Co-author: Felipe F. Sartori, Ohio State Department of Plant Pathology
Lots of calls and samples concerning seed quality (Figure 1) and I’ve also heard about the rejections at the elevators. I was in Florida a couple of weeks ago with my colleagues (soybean pathologists) from across the country and Ontario, Canada and we are not alone. We were not the only state whose soybeans had plentiful rains through and after grain fill with some still in the field!
As we continue to search for profitable ways to expand the manure application window in Ohio, we have begun to research dragline application of manure to growing soybeans. While this would potentially open up more time for manure application in the spring, our initial research goal is to look at the ability to apply manure to emerged double crop soybeans after wheat. For many years, livestock producers have successfully applied liquid manure to newly planted soybeans in July to help provide moisture for germination and emergence.
There have been a few phone calls from farmers calling about needing to get their fertilizer license in order to receive or spread poultry litter. This has been the law in Ohio for several years since Senate Bill 1 was passed. Any farmer handling, receiving, or applying poultry litter (or any other manure) from a permitted farm in Ohio must have either a fertilizer license or a Certified Livestock Manager certificate or be a Certified Crop Advisor. Most poultry farms in Ohio are permitted so nearly all the poultry litter available to farmers is from permitted farms.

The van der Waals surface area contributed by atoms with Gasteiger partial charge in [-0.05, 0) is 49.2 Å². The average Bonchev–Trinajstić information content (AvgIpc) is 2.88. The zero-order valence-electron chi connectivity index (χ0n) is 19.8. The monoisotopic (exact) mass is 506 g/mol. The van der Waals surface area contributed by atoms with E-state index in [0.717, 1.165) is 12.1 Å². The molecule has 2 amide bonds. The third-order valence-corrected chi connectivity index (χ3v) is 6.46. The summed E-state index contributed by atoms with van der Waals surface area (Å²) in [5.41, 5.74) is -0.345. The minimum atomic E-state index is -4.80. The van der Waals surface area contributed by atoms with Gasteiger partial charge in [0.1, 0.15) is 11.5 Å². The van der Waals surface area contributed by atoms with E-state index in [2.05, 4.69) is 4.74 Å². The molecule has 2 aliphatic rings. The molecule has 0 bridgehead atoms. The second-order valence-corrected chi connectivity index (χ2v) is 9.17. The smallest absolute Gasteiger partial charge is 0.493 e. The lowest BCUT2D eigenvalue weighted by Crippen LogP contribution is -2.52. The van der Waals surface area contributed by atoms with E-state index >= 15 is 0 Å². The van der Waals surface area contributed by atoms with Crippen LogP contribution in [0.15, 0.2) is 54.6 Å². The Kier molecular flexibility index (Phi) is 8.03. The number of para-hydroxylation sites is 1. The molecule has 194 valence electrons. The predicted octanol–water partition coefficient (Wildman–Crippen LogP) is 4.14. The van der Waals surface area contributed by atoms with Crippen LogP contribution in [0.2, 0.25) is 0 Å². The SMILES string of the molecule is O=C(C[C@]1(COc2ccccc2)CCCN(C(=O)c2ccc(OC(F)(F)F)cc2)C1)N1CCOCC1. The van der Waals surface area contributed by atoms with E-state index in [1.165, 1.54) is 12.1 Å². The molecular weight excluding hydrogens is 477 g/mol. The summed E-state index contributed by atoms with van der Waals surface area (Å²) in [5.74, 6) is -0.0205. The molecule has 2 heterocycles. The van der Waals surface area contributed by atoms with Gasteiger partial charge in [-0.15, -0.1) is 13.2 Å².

Have you gotten your Fertilizer Applicator Certification, yet? Do you apply fertilizer to more than 50 acres of crops that you sell? Do you side-dress your corn and farm more than 50 acres? Yes, that last point could be the “tipper”! Even if you farm only 50 acres and usually split that across two or three crops, what about the year – for whatever reason – that you plant all corn?? Yep, when it’s time to side-dress that corn, you’re “got”!!
Do you apply fertilizer (other than manure) to more than 50 acres of land on crops grown primarily for sale? If so, the Ohio Department of Agriculture requires that you complete a three-hour fertilizer certification training. Even if you apply fertilizer to less than 50 acres and/or feed all of your crops to livestock, you are encouraged to become certified. The Tuscarawas County office of Ohio State University Extension will conduct a fertilizer certification class for anyone who is not certified. This is NOT for recertification. The training will be held April 9 at 7 pm at the Commun